PEN round-up: Don DeLillo, World Voices, Mexican journalists, and more

As we put the finishing touches on the fall issue, the PEN office is bustling.

Today, the 2010 PEN Literary Award winners were announced. Among them, Don DeLillo, who answered questions from PEN (via fax) on the occasion:
PEN: Thanks to e-books, blogs, and social media, writers are arguably using new technology as never before. Stories are written using Twitter, novels as text messages, and there seems to be a reemergence of serial narratives. Do you think technology will have a considerable influence on fiction? Do you think it already has?

DeLillo: The question is whether the enormous force of technology, and its insistence on speeding up time and compacting space, will reduce the human need for narrative—narrative in the traditional sense. Novels will become user-generated. An individual will not only tap a button that gives him a novel designed to his particular tastes, needs, and moods, but he’ll also be able to design his own novel, very possibly with him as main character. The world is becoming increasingly customized, altered to individual specifications. This shrinking context will necessarily change the language that people speak, write, and read. Here’s a stray question (or a metaphysical leap): Will language have the same depth and richness in electronic form that it can reach on the printed page? Does the beauty and variability of our language depend to an important degree on the medium that carries the words? Does poetry need paper?
To celebrate DeLillo’s award, our fall issue will include his 1983 short story “Human Moments in World War III,” the beginning of which you can read on PEN.org. For the rest, pre-order your copy of the issue (or subscribe!).

And, if you’re in New York, join us for the 2010 PEN Literary Awards ceremony on October 13.

News of this year’s winners followed just a day after PEN announced its new Director of the World Voices Festival and Public Programs, László Jakab Orsós, who joins PEN from the Hungarian Cultural Center. Jakab is also an accomplished journalist and screenwriter. You can read more about him here. The 2011 World Voices Festival will be held from April 25 to May 1.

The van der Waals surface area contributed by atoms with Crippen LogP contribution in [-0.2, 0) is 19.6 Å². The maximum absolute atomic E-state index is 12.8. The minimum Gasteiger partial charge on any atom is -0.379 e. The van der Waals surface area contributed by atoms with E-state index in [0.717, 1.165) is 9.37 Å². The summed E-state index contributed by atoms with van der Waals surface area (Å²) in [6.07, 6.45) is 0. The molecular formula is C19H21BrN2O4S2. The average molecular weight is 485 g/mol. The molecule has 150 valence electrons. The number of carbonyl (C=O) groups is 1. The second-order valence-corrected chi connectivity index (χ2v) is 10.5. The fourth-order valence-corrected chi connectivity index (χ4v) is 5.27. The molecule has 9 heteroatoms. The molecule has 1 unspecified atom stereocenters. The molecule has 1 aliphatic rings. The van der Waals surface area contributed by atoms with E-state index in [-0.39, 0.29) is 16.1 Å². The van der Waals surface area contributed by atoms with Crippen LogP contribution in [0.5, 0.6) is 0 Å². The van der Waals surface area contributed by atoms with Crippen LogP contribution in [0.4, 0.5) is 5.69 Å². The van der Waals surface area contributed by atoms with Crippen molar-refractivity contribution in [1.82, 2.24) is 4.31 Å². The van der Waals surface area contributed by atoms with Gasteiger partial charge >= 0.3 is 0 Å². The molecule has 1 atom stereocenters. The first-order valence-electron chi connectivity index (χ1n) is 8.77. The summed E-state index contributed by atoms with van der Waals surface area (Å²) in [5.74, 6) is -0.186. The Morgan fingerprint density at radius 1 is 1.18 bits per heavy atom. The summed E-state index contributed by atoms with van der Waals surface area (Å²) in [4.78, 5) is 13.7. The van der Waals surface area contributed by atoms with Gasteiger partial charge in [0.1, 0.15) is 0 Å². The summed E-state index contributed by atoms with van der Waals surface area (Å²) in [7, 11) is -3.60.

Lastly, a trio of announcements from the Freedom to Write department: Liao Yiwu (discussed previously on the blog) has finally been permitted to travel outside China; PEN writers urged the U.N. to abandon efforts to legally prohibit the defamation of religion; and several writers from Mexico and the United States (including DeLillo) will gather next month to discuss and call attention to the violent suppression of journalists in America’s neighbor to the south. Please join us if you can.


PEN Quiz Night + the Brooklyn Book Festival

It’s busy here as we finish the fall issue; details coming soon.

In the meantime, join me this Friday, at 7 pm, along with a great group of writers—Jami Attenberg, Jane Ciabattari, Lisa Dierbeck, Rivka Galchen, Tayari Jones, Joseph O’Neill, Wesley Stace, and Justin Taylor—for the first PEN Quiz Night, at St. Ann’s Warehouse, on 38 Water Street in DUMBO in Brooklyn.

The quiz will start promptly at 8 pm, but you should arrive early for drinks and to be matched on an author’s team. That way you can compete both with and against some terrific writers. All the questions will be literary.

Quiz Night is PEN’s kickoff for the Brooklyn Book Festival, which takes place on Sunday. PEN will have a booth there, and has also put together a reading to mark the 50th Anniversary of PEN’s Freedom to Write program, which will include Cathy Park Hong, Roxana Robinson, Sarah Schulman, Xiaoda Xiao, and more.

Hope to see you there. (Pictured above: Joseph O’Neill, Rivka Galchen, Tayari Jones.)